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What to Look For in a Loose Leaf Tea Infuser

How do you brew your loose leaf teas? Do you have a teapot that allows you to add your favorites leaves right into an infuser beneath its lid? Or do you place your loose leaf blends into your mug, making individual cups? Chances are, if you are brewing a single cup of loose leaf tea, you need an infuser to complete the task. How else can you create the perfect brew of tea and ensure you won’t sip on a few leaves as well? A loose leaf tea infuser contains your favorite tea leaves, allowing you to steep without loosing leaves in the process. Though every infuser does the same work, every one is different, with different benefits. The type of loose leaf tea infuser every tea lover chooses to use depends on their style, their tea taste, and their brewing needs.

The Tea Infuser Ball

One of the most common types of loose leaf tea infusers is the tea ball, a wire mesh sphere attached to a chain. A tea ball infuser opens so that loose leaf tea can be placed in both halves of the sphere, and is then placed inside a mug with the chain draped over the side. As hot water slip into the tea infuser ball through the mesh, the loose leaf tea is able to release its aroma and flavor — and none of the leaves are able to sneak into the cup of water itself. One variety of the traditional tea infuser ball is the Norpro Stainless Steel infuser. The only complaints of those who use this variety of loose leaf tea infuser are that the chain often falls into the cup, leaving you to fish it out with your fingers, and that the hinges of each ball can malfunction after much use.

The OXO Good Grips Twisting Tea Ball is an infuser than can solve the problem of slippery chains on most similar loose leaf tea infuser varieties. It features a handle that can rest against your mug, keeping your hands dry and tea chain-free.

Tea Tongs

If the tea ball infuser isn’t for you, consider using tea tongs. Rather than dangling from the length of a chain, the mesh or stainless steel infuser rests at the end of two handles. Models like the Danesco Tea Infuser Tongs feature the same ball shape as the tea ball infuser, but require you to squeeze both handles in order to open the ball and add or remove loose leaf tea leaves. This loose leaf tea infuser style suffers from the same problems as the tea ball: the hinge can grow unreliable, and it can be hard to fit a lot of tea into the available area.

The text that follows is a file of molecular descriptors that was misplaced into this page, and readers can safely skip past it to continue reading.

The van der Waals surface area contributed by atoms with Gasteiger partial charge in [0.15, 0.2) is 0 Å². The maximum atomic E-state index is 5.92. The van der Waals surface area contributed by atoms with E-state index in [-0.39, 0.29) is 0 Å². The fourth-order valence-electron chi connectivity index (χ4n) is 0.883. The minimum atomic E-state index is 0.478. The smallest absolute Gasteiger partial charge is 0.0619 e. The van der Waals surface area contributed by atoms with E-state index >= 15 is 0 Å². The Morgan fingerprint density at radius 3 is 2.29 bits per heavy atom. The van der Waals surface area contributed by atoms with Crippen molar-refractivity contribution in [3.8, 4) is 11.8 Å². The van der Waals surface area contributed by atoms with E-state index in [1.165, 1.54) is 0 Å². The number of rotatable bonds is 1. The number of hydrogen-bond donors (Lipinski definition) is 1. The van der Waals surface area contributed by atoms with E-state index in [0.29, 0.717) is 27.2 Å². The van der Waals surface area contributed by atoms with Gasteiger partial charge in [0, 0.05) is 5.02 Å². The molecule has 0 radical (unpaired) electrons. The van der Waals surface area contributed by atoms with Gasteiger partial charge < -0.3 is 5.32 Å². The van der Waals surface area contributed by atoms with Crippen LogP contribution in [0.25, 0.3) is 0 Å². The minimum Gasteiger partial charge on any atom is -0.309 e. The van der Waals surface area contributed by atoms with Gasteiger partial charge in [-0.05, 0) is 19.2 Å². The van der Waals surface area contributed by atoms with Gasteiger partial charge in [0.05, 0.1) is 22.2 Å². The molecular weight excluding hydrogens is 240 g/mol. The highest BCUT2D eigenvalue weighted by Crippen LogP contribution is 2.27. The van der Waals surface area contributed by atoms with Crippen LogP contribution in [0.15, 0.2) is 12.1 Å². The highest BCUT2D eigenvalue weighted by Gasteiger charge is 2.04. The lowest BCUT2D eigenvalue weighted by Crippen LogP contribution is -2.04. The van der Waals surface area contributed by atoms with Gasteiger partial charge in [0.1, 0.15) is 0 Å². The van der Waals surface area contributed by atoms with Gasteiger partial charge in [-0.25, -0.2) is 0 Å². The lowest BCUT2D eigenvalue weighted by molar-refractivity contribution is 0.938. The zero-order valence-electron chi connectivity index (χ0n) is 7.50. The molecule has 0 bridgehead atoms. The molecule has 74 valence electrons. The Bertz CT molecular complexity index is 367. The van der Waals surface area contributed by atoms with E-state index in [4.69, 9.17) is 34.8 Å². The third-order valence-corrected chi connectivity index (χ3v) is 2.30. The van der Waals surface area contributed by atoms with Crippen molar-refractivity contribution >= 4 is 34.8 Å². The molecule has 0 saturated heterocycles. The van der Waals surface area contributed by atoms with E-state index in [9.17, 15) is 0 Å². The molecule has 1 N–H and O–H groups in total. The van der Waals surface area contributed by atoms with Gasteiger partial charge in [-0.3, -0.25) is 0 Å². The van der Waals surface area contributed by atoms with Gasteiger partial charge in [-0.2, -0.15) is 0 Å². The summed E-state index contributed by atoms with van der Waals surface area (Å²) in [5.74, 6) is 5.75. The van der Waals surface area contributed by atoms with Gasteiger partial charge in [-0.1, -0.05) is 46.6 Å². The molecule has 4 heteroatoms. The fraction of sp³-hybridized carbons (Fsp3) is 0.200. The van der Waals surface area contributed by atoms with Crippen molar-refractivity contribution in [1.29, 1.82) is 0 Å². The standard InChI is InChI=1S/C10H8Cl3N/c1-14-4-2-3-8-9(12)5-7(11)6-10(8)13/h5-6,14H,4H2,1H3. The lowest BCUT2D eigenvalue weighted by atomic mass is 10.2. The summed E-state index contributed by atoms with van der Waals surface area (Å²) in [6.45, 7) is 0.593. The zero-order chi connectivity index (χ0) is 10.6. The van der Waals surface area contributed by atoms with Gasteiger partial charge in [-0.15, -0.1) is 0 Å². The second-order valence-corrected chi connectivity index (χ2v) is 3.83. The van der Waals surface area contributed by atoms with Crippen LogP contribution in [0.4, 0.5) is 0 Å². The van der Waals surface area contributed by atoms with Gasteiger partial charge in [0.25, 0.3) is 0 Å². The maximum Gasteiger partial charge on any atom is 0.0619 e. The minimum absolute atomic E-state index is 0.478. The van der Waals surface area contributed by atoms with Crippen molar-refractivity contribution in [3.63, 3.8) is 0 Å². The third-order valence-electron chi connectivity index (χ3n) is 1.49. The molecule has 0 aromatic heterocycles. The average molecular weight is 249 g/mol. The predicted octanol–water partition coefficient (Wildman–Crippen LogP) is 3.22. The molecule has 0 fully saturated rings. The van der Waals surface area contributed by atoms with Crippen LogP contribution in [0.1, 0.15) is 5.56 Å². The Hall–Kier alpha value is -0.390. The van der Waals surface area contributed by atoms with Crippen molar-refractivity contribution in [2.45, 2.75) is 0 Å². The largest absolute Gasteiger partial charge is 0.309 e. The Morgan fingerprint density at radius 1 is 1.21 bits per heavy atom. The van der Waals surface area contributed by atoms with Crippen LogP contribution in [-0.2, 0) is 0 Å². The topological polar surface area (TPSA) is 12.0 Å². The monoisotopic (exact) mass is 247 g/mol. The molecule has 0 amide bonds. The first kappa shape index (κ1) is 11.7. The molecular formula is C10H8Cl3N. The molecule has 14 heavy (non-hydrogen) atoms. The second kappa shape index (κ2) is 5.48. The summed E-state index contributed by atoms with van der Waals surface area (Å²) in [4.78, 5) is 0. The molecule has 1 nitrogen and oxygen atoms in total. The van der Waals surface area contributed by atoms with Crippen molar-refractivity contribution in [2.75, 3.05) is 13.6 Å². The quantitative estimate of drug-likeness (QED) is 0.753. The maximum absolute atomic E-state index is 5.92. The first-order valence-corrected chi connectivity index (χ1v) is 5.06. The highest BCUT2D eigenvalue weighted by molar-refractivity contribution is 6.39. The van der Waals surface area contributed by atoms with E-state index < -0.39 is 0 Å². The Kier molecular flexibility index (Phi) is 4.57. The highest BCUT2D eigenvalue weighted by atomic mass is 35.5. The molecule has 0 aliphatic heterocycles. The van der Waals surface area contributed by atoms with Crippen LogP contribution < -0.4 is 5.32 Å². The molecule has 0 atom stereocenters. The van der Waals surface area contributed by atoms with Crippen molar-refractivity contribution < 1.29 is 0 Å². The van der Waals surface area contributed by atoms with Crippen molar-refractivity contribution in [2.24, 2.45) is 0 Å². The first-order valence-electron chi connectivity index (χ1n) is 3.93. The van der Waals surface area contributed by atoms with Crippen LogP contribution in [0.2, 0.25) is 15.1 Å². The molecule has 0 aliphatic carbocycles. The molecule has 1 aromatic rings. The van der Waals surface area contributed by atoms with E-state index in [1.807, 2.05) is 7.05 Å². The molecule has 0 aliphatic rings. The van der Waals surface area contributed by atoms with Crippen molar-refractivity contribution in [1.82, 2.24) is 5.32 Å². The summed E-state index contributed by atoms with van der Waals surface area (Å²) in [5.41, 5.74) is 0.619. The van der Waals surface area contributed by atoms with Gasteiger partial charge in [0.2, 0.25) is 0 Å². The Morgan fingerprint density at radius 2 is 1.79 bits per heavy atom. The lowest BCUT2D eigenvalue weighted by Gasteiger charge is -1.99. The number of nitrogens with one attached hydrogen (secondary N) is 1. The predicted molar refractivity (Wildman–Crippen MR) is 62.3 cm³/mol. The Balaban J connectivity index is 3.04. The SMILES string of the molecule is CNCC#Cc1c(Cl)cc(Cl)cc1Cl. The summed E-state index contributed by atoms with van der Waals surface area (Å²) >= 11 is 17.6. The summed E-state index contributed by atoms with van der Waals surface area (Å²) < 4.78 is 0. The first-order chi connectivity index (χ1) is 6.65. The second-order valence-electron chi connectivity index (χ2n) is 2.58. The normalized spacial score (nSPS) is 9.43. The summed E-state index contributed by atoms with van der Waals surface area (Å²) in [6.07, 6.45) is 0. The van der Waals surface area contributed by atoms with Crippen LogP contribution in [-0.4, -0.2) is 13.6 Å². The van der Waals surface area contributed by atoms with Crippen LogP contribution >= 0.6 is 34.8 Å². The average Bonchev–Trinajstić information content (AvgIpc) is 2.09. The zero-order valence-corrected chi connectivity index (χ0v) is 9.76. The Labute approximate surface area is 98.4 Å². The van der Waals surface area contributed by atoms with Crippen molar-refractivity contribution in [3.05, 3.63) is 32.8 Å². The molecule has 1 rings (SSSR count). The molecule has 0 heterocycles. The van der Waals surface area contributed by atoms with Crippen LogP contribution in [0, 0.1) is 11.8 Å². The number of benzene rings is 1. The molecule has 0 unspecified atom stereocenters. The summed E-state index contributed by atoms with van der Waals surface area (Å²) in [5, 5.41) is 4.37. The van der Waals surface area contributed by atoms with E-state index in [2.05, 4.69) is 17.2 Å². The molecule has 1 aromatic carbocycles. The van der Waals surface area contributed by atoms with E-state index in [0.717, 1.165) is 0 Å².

Others, like the Norpro Round Stainless Steel Teabag Squeezer, are less similar to the tea ball infuser. Instead, they require you to place your loose leaf tea in an empty or homemade tea bag, and are simply two handles that allow you to grip your tea bag and submerge it. This is a tricky loose leaf infuser to use, as you have to keep your hold on it until steeping is complete.

The Tea Basket (or Strainer)

Another very popular variety of loose leaf tea infuser is the tea basket, or tea strainer. Shaped like a basket, with a wide opening at their top and a smaller, closed bottom, these infusers fit in nearly any mug, any cup. Thanks to their mesh material, they hold loose leaf tea underwater while prevent any small bits from sneaking through the holes in the basket. Tea basket infusers can also hold more tea, allowing for stronger cups or perhaps even an entire pot.

Tea baskets, or strainers, like the leafTEA Loose Leaf Strainer and the Schefs Premium Tea Infuser, are easy to use and clean. They can be placed over a mug, the basket resting in the water below, and allow varieties of loose leaf tea to expand and fill your mug.

The Fun, Different, and Unique

If your style is a bit wilder and more fun, you don’t have to choose a boring loose leaf infuser. Instead, select a more unique and adorable option that will make every cup of tea a little more lively. You can find loose leaf tea infusers in the shape of a sloth, a strawberry, or even a manatee — and there are endless more options to explore at your favorite tea shop or online. These work just like any other in-cup tea infuser, featuring hinges or a removable half that allows you to insert your tea. Each also comes with its own unique way of removing the infuser from the cup, such as the stem of the strawberry, or the fins of the manatee.

No matter which loose leaf tea infuser you choose, each variety and shape offers a different way to create your cups of tea. From the exciting and unexpected to the more traditional, every loose leaf infuser helps you brew without loosing leaves, flavor, or aroma.

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